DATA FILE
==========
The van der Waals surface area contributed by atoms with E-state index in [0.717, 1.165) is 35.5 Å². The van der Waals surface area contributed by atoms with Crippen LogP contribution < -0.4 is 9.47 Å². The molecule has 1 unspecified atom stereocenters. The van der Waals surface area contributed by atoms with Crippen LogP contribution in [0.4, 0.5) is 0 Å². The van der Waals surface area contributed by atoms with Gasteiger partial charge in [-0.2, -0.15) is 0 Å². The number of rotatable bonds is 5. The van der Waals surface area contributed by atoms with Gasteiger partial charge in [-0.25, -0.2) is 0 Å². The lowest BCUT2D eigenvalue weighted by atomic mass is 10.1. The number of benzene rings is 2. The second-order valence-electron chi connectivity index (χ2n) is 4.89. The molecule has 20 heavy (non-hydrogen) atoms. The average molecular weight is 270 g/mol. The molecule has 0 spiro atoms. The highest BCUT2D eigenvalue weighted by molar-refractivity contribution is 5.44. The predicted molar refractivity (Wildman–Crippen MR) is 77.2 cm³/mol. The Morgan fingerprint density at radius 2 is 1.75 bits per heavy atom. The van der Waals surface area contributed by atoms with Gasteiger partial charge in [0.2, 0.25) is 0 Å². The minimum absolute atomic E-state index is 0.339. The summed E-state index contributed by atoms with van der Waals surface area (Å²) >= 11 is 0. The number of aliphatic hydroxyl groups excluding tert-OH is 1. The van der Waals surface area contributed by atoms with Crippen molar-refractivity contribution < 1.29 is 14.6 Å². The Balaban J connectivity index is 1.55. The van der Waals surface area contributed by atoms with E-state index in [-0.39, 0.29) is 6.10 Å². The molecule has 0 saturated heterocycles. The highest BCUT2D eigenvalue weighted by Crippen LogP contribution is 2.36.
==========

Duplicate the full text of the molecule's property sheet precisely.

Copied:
The van der Waals surface area contributed by atoms with E-state index in [0.717, 1.165) is 35.5 Å². The van der Waals surface area contributed by atoms with Crippen LogP contribution < -0.4 is 9.47 Å². The molecule has 1 unspecified atom stereocenters. The van der Waals surface area contributed by atoms with Crippen LogP contribution in [0.4, 0.5) is 0 Å². The van der Waals surface area contributed by atoms with Gasteiger partial charge in [-0.2, -0.15) is 0 Å². The number of rotatable bonds is 5. The van der Waals surface area contributed by atoms with Gasteiger partial charge in [-0.25, -0.2) is 0 Å². The lowest BCUT2D eigenvalue weighted by atomic mass is 10.1. The number of benzene rings is 2. The second-order valence-electron chi connectivity index (χ2n) is 4.89. The molecule has 20 heavy (non-hydrogen) atoms. The average molecular weight is 270 g/mol. The molecule has 0 spiro atoms. The highest BCUT2D eigenvalue weighted by molar-refractivity contribution is 5.44. The predicted molar refractivity (Wildman–Crippen MR) is 77.2 cm³/mol. The Morgan fingerprint density at radius 2 is 1.75 bits per heavy atom. The van der Waals surface area contributed by atoms with Gasteiger partial charge in [0.2, 0.25) is 0 Å². The minimum absolute atomic E-state index is 0.339. The summed E-state index contributed by atoms with van der Waals surface area (Å²) >= 11 is 0. The number of aliphatic hydroxyl groups excluding tert-OH is 1. The van der Waals surface area contributed by atoms with Crippen molar-refractivity contribution < 1.29 is 14.6 Å². The Balaban J connectivity index is 1.55. The van der Waals surface area contributed by atoms with E-state index in [-0.39, 0.29) is 6.10 Å². The molecule has 0 saturated heterocycles. The highest BCUT2D eigenvalue weighted by Crippen LogP contribution is 2.36.